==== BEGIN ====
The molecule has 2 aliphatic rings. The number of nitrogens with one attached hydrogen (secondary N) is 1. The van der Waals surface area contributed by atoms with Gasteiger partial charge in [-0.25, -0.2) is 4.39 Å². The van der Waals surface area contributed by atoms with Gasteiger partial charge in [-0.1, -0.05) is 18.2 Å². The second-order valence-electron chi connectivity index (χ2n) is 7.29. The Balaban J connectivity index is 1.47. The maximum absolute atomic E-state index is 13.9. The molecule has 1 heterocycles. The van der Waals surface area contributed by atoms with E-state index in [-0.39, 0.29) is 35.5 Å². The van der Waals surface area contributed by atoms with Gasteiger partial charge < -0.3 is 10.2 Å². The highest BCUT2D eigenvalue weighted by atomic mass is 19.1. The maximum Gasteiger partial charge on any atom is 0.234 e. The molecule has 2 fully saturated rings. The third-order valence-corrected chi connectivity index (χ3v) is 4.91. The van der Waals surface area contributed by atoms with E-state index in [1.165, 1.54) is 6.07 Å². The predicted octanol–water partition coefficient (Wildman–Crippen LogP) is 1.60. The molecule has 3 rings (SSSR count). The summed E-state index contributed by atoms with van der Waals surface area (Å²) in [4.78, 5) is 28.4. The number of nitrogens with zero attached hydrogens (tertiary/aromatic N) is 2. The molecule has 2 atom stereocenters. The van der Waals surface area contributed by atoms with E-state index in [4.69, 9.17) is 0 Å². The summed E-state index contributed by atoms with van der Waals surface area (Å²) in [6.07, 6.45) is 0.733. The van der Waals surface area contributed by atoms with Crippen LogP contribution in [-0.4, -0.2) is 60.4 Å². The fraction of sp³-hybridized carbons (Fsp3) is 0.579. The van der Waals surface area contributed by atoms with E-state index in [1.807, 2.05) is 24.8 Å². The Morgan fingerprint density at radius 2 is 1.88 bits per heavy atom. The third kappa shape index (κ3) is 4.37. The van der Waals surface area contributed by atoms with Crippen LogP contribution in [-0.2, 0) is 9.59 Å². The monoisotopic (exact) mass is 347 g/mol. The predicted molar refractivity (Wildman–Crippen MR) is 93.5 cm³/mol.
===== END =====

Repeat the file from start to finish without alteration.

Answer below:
The molecule has 2 aliphatic rings. The number of nitrogens with one attached hydrogen (secondary N) is 1. The van der Waals surface area contributed by atoms with Gasteiger partial charge in [-0.25, -0.2) is 4.39 Å². The van der Waals surface area contributed by atoms with Gasteiger partial charge in [-0.1, -0.05) is 18.2 Å². The second-order valence-electron chi connectivity index (χ2n) is 7.29. The Balaban J connectivity index is 1.47. The maximum absolute atomic E-state index is 13.9. The molecule has 1 heterocycles. The van der Waals surface area contributed by atoms with E-state index in [-0.39, 0.29) is 35.5 Å². The van der Waals surface area contributed by atoms with Gasteiger partial charge < -0.3 is 10.2 Å². The highest BCUT2D eigenvalue weighted by atomic mass is 19.1. The maximum Gasteiger partial charge on any atom is 0.234 e. The molecule has 2 fully saturated rings. The third-order valence-corrected chi connectivity index (χ3v) is 4.91. The van der Waals surface area contributed by atoms with E-state index in [1.165, 1.54) is 6.07 Å². The predicted octanol–water partition coefficient (Wildman–Crippen LogP) is 1.60. The molecule has 3 rings (SSSR count). The summed E-state index contributed by atoms with van der Waals surface area (Å²) in [4.78, 5) is 28.4. The number of nitrogens with zero attached hydrogens (tertiary/aromatic N) is 2. The molecule has 2 atom stereocenters. The van der Waals surface area contributed by atoms with E-state index in [4.69, 9.17) is 0 Å². The summed E-state index contributed by atoms with van der Waals surface area (Å²) in [6.07, 6.45) is 0.733. The van der Waals surface area contributed by atoms with Crippen LogP contribution in [-0.4, -0.2) is 60.4 Å². The fraction of sp³-hybridized carbons (Fsp3) is 0.579. The van der Waals surface area contributed by atoms with E-state index in [1.807, 2.05) is 24.8 Å². The Morgan fingerprint density at radius 2 is 1.88 bits per heavy atom. The third kappa shape index (κ3) is 4.37. The van der Waals surface area contributed by atoms with Crippen LogP contribution in [-0.2, 0) is 9.59 Å². The monoisotopic (exact) mass is 347 g/mol. The predicted molar refractivity (Wildman–Crippen MR) is 93.5 cm³/mol.